You won the ASP Pro Junior title in Narrabeen early this year at just 17, in a field stacked with world class talent.
Yeah that was a big moment, going from being pretty much unknown to winning a world title. I’ve been going to Narrabeen for a while now so I know the place, the wave. We’ve been going every year and watching Jeremy compete there. A couple of years ago I did OK there and beat Dusty and made the quarters, and this year I was hoping to do something similar. I just surfed heat by heat, and kept making them, beat Owen, and went all the way.
You mentioned being pretty much unheard of before. Why’s that?
I don’t know, I guess I’ve just been doing comps, training, doing my thing quietly. Reunion Island is pretty far away from most of the surf media.
Has much changed after Narrabeen?
Not really. I’ve never had any pressure put on me for results from my sponsors, and this year is no different, even after winning that event. The plan this year was just to surf and improve, I’m still just trying to gain experience. But for sure it’s helped with getting my name out there, not many people really knew who I was before that, I wasn’t exactly one of the favourites.
How big an influence has the rise of Jeremy been on you?
I’ve been travelling to Australia heaps of times with him growing up, his Dad was my coach, so yeah I’ve followed his rise from pretty close up. I think when I was young I was surfing similar to him, kind of copying his style, but not really anymore. Mainly I’ve always watched what he was doing to win, more than his surfing. He was the best French guy ever, beating everyone, so I watched how he did all that, what he said in interviews. He’s from Reunion and he’s a big international surf star, so of course I’ve been trying to watch and learn from him.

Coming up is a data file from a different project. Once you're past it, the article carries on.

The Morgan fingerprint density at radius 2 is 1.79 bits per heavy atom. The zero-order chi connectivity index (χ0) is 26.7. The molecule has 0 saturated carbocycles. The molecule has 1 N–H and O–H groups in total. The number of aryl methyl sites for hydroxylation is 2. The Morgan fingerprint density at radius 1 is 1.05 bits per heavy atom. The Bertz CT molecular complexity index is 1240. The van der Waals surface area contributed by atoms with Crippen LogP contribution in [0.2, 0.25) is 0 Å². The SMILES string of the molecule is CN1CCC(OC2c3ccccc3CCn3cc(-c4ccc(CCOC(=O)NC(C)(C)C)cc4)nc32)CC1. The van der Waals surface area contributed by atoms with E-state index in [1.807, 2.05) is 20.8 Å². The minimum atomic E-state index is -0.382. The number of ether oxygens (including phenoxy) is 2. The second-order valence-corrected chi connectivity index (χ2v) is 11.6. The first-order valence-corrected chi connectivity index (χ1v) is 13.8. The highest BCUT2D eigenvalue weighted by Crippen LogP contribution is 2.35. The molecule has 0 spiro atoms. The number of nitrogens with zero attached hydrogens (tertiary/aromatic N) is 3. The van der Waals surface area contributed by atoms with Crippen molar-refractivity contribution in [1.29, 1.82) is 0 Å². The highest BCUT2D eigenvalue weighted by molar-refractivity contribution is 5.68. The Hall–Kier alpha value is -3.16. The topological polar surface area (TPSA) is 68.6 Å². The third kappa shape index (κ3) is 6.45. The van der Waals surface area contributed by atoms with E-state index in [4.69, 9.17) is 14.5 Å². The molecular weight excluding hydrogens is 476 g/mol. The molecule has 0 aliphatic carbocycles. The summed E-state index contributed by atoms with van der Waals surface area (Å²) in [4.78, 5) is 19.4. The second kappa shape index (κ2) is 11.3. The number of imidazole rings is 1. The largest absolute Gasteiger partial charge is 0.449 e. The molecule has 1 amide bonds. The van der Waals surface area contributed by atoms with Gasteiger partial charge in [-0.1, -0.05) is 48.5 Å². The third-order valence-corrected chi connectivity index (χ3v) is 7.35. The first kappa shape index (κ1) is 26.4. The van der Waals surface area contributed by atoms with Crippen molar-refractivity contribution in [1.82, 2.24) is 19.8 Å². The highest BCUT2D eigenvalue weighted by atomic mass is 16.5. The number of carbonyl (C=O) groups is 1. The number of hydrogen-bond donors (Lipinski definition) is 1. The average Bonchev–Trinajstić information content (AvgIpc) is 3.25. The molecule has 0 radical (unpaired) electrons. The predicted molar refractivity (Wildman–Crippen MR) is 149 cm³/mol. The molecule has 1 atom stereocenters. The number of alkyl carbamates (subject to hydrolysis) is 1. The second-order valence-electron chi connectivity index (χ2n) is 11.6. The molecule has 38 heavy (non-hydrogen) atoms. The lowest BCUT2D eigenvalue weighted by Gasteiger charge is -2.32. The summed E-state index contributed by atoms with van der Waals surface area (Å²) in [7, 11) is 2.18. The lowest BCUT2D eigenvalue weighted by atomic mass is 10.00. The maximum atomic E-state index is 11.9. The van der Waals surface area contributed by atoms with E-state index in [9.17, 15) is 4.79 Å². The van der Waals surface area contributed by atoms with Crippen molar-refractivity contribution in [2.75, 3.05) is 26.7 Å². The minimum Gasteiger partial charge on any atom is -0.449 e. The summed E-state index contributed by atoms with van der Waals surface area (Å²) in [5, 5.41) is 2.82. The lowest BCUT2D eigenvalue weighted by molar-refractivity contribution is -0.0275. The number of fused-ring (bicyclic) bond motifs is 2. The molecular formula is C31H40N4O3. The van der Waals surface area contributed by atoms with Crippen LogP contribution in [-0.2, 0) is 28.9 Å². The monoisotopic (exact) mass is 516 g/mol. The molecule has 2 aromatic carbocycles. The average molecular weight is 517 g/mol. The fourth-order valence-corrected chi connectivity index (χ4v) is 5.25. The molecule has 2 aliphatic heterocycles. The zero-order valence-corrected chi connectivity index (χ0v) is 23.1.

And you want to fast track on the Championship Tour? Or take your time?
I’ve been just doing the 6 stars in Europe and the prime QS event travelling with Jake Patterson. I’m not trying to qualify, I’m trying to get ready to qualify. I get an ASP wildcard into all the QS events from the Junior title, which is one of the cool things about winning it, getting the chance to surf in the big events. It’s a big step up from the juniors though. Most of the guys on tour are really powerful and I’m just a kid still really. But I had some OK results, I made the quarters in Tasmania, trying to get some points for next year. It’ll be hard with one world ranking, so I’ll try to get as high as I can now to have a good seeding.